Opposition denies rent control claim s

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Indy Politics
Tony Blair, the Labour leader, was yesterday forced to deny that he wanted to bring back rent controls as John Major fought back against the charge of a "lurch to the right" over planned cuts in housing benefit, writes John Rentoul.

Under new guidelines to take effect next year, councils have less discretion to top up housing benefit payments for the poor. In the Commons Mr Blair demanded: "Why don't you tackle directly the excessive rents being charged by private landlords rather than making tenants the victim?"

The Prime Minister replied: "I am pleased to see you commit yourself - and I hope the whole country heard it - to rent controls. That is what you are doing. You can't shake your head."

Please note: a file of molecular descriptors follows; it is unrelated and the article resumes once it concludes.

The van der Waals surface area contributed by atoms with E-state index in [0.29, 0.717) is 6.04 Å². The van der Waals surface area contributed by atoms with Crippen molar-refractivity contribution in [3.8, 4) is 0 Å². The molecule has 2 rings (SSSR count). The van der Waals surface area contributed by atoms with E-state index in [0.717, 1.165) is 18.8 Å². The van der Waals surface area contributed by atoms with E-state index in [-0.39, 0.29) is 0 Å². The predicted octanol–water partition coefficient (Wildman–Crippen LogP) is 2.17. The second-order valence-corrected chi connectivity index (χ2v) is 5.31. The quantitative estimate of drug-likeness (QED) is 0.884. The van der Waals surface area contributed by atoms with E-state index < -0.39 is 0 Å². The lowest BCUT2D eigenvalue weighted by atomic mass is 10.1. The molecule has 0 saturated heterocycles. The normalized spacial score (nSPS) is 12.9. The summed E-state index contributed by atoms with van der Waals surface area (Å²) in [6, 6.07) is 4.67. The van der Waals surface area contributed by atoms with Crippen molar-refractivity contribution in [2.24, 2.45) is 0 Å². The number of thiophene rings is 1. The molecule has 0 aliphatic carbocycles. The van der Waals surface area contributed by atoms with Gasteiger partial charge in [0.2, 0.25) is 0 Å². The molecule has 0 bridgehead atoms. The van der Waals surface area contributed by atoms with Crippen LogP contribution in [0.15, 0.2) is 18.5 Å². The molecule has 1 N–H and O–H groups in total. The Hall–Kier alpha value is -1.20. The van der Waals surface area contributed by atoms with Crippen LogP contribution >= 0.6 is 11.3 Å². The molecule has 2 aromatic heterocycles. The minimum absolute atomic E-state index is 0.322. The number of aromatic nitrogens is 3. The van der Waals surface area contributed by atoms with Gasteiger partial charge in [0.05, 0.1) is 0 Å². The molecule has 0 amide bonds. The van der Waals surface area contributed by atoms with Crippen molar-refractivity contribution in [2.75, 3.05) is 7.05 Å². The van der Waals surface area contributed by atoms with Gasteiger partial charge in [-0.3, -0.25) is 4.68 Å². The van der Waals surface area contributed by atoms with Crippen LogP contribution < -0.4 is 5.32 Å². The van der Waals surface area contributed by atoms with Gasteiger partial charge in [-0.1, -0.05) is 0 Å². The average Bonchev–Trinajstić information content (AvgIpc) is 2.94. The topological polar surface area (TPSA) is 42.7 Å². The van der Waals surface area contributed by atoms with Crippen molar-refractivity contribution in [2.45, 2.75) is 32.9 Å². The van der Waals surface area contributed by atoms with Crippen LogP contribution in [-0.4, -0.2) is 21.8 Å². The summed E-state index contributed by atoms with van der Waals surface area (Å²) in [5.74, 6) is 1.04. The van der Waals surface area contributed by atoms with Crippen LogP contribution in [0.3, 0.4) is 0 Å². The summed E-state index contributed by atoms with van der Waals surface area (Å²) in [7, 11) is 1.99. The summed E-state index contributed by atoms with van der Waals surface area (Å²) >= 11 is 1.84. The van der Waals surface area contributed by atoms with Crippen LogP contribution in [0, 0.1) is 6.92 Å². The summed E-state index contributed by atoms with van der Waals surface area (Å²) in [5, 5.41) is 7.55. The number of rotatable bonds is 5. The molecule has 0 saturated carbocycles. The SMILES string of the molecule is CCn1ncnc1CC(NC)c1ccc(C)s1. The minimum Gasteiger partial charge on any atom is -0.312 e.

He went on: "Presumably in the private sector it would mean no more available lettings. Presumably in the public sector you would hold down rents artificially and push up the level of borrowing and tax."

Mr Blair's office later insisted that the Labour leader was not proposing rent controls and said his focus was on housing benefit fraud by private landlords.

A spokeswoman said the Government's policy of forcing up rents had resulted in a huge growth in the benefits bill.

But another reason for the growth in the cost of housing benefits was fraud by landlords. Councils were finding difficult to protect the public purse because of lack of staff.

Frank Field, Labour chairman of the Social Security select committee, said: "If the policy is to protect taxpayers, the drive against landlord fraud of housing benefit would be at the top of his agenda." The committee's investigations suggested the bill for fraud could be as much as pounds 1bn a year.

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